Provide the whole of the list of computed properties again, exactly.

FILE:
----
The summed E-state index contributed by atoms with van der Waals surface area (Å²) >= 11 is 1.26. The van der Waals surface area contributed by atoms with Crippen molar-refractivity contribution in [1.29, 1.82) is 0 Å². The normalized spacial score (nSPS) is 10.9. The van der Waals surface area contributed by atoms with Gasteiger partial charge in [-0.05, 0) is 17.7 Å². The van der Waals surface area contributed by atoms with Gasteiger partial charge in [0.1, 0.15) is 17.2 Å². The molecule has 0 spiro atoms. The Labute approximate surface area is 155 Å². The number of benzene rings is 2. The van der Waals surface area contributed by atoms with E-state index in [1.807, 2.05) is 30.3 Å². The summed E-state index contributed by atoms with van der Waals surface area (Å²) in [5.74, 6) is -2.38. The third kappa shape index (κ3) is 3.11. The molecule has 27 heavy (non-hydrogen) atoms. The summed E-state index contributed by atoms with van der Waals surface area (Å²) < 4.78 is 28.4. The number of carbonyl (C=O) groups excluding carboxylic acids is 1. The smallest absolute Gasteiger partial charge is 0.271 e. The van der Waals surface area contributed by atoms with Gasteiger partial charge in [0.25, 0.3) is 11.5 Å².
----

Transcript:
The summed E-state index contributed by atoms with van der Waals surface area (Å²) >= 11 is 1.26. The van der Waals surface area contributed by atoms with Crippen molar-refractivity contribution in [1.29, 1.82) is 0 Å². The normalized spacial score (nSPS) is 10.9. The van der Waals surface area contributed by atoms with Gasteiger partial charge in [-0.05, 0) is 17.7 Å². The van der Waals surface area contributed by atoms with Gasteiger partial charge in [0.1, 0.15) is 17.2 Å². The molecule has 0 spiro atoms. The Labute approximate surface area is 155 Å². The number of benzene rings is 2. The van der Waals surface area contributed by atoms with E-state index in [1.807, 2.05) is 30.3 Å². The summed E-state index contributed by atoms with van der Waals surface area (Å²) in [5.74, 6) is -2.38. The third kappa shape index (κ3) is 3.11. The molecule has 27 heavy (non-hydrogen) atoms. The summed E-state index contributed by atoms with van der Waals surface area (Å²) < 4.78 is 28.4. The number of carbonyl (C=O) groups excluding carboxylic acids is 1. The smallest absolute Gasteiger partial charge is 0.271 e. The van der Waals surface area contributed by atoms with Gasteiger partial charge in [0.25, 0.3) is 11.5 Å².